US 2507568 A
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Patented May 16, 1950 TELOMERS F MONOOLEFINS AND SATU- RATED HALOGENATED CARBOXYLIC ACIDS, ESTERS, AND ANHYDBIDES William E. Hanford, Short Hills, N. J and Robert M. Joyce, Jr., Holly Oak, Del., assignors to E. I. du Pont de Nemours 8: Company, Wilmington, Del., a corporation of Delaware No Drawing. Application December 18, 1947, Serial No. 792,603
10 Claims. (Cl. 260-408) This invention relates to the reactions of polymeriz able oleflnes and more particularly to the merizable oleilnic compound is reacted under polymerization conditions with one molecule of a compound denoted a telogen which appears, to-- gether with the plurality of molecules of the polymerizable compound, in the resulting telomer. The telogen has also been called a chain transfer agent since by its intermediacy the propagating polymer is terminated and a new polymer chain initiated and the reaction chain continued.
This invention has a an object the preparation of telomers from polymerizable aliphatic monoolefinic hydrocarbons and saturated halogenated carboxylic acid and esters and anhydrides thereof. Other objects will appear hereinafter.
These objects are accomplished by the present invention of products having in their composition the component of a plurality of molecules of a polymerlzable monooleflnic aliphatic hydrocarbon and the components of one molecule of a saturated halogenated carboxylic acid or anhydride or ester thereof, said carboxylic compound containing halogen of the class consisting of chlorine, bromine, and iodine and the preparation of said products by exposing to polymerizing conditions a reaction mass comprising said hydrocarbon, said acid, anhydride or ester, and a telomerization or free radical type catalyst, i. e. an addition polymerization catalyst inefi'ective in the Friedel-Crafts reaction and particularly a peroxy polymerization catalyst. The term saturated in the specification and claims means that the compound 50 designated is free from aliphatic carbon-to-carbon unsaturation.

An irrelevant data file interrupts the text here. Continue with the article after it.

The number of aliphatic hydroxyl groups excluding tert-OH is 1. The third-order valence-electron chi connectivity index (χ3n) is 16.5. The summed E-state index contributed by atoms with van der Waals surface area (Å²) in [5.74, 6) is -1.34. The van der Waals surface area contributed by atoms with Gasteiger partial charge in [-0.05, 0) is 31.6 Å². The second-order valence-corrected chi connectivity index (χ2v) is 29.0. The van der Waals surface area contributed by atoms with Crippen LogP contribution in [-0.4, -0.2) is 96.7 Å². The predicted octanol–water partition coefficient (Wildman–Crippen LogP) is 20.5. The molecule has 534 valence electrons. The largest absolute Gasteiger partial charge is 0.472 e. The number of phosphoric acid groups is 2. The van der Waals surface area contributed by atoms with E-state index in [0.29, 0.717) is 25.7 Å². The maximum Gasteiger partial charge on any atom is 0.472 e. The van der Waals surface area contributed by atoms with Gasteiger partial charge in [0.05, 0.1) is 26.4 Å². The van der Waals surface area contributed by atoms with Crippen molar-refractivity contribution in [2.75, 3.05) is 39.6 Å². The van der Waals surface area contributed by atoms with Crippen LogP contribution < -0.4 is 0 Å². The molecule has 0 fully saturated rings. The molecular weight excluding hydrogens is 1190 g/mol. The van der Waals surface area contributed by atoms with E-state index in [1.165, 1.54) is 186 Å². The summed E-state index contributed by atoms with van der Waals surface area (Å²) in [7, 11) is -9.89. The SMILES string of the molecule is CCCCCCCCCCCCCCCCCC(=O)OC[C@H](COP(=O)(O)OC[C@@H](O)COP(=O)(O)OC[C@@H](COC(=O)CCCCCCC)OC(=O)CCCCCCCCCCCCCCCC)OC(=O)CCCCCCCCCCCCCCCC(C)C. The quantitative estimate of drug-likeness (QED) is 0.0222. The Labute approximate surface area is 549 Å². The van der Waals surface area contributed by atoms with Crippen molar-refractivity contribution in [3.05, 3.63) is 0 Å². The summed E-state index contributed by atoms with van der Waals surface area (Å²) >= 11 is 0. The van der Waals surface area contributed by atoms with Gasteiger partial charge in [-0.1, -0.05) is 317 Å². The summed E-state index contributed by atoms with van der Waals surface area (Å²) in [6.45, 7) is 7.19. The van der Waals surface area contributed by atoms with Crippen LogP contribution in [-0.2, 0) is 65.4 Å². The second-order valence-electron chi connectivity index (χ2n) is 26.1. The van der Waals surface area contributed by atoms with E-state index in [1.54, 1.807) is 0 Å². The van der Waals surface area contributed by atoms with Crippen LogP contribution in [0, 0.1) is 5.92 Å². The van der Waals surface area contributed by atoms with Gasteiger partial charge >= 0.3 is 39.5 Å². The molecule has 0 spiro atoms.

This novel reaction of the polymerizable aliphatic monooleflnic hydrocarbon, such as ethylene can be conducted under conditions similar to those used for the polymerization of the hydrocarbon; e. g., those described for the polymerization of ethylene in U. S. Patents 2,133,553, 2,388 225, 2,396,785, 2,395,327, and 2,396,677, all iiled March 15, 1941. The inclusion in the reaction mixture of the telogen, however, so alters the course of the reaction that there are produced, in-
stead of polyethylene, products diflering from polyethylene in chemical composition and having a lower average molecular weight than the polyethylene iormed in the absence of the telogen.